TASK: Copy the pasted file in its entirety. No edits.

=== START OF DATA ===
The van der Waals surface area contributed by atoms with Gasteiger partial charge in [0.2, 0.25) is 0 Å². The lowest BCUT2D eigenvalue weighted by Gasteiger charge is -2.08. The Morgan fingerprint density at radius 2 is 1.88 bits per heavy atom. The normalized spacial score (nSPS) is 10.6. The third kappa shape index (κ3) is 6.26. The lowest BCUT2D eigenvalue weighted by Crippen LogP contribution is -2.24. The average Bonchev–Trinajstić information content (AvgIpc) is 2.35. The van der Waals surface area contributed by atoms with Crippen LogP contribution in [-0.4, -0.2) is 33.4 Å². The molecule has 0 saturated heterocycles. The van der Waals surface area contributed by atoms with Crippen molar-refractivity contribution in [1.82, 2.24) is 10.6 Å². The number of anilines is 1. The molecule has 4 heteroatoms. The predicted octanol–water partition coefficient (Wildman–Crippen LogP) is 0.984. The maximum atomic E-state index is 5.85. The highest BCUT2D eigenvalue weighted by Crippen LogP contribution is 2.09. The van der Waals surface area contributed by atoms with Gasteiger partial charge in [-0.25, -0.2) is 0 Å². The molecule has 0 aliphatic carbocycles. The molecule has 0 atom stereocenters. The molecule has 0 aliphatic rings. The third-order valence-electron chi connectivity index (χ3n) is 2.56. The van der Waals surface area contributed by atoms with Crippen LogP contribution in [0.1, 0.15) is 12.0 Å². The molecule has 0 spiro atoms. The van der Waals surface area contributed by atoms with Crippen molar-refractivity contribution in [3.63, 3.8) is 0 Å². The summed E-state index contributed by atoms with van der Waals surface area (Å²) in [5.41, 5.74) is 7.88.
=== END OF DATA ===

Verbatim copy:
The van der Waals surface area contributed by atoms with Gasteiger partial charge in [0.2, 0.25) is 0 Å². The lowest BCUT2D eigenvalue weighted by Gasteiger charge is -2.08. The Morgan fingerprint density at radius 2 is 1.88 bits per heavy atom. The normalized spacial score (nSPS) is 10.6. The third kappa shape index (κ3) is 6.26. The lowest BCUT2D eigenvalue weighted by Crippen LogP contribution is -2.24. The average Bonchev–Trinajstić information content (AvgIpc) is 2.35. The van der Waals surface area contributed by atoms with Crippen LogP contribution in [-0.4, -0.2) is 33.4 Å². The molecule has 0 saturated heterocycles. The van der Waals surface area contributed by atoms with Crippen molar-refractivity contribution in [1.82, 2.24) is 10.6 Å². The number of anilines is 1. The molecule has 4 heteroatoms. The predicted octanol–water partition coefficient (Wildman–Crippen LogP) is 0.984. The maximum atomic E-state index is 5.85. The highest BCUT2D eigenvalue weighted by Crippen LogP contribution is 2.09. The van der Waals surface area contributed by atoms with Gasteiger partial charge in [-0.25, -0.2) is 0 Å². The molecule has 0 aliphatic carbocycles. The molecule has 0 atom stereocenters. The molecule has 0 aliphatic rings. The third-order valence-electron chi connectivity index (χ3n) is 2.56. The van der Waals surface area contributed by atoms with Crippen LogP contribution in [0.1, 0.15) is 12.0 Å². The molecule has 0 spiro atoms. The van der Waals surface area contributed by atoms with Crippen molar-refractivity contribution in [3.63, 3.8) is 0 Å². The summed E-state index contributed by atoms with van der Waals surface area (Å²) in [5.41, 5.74) is 7.88.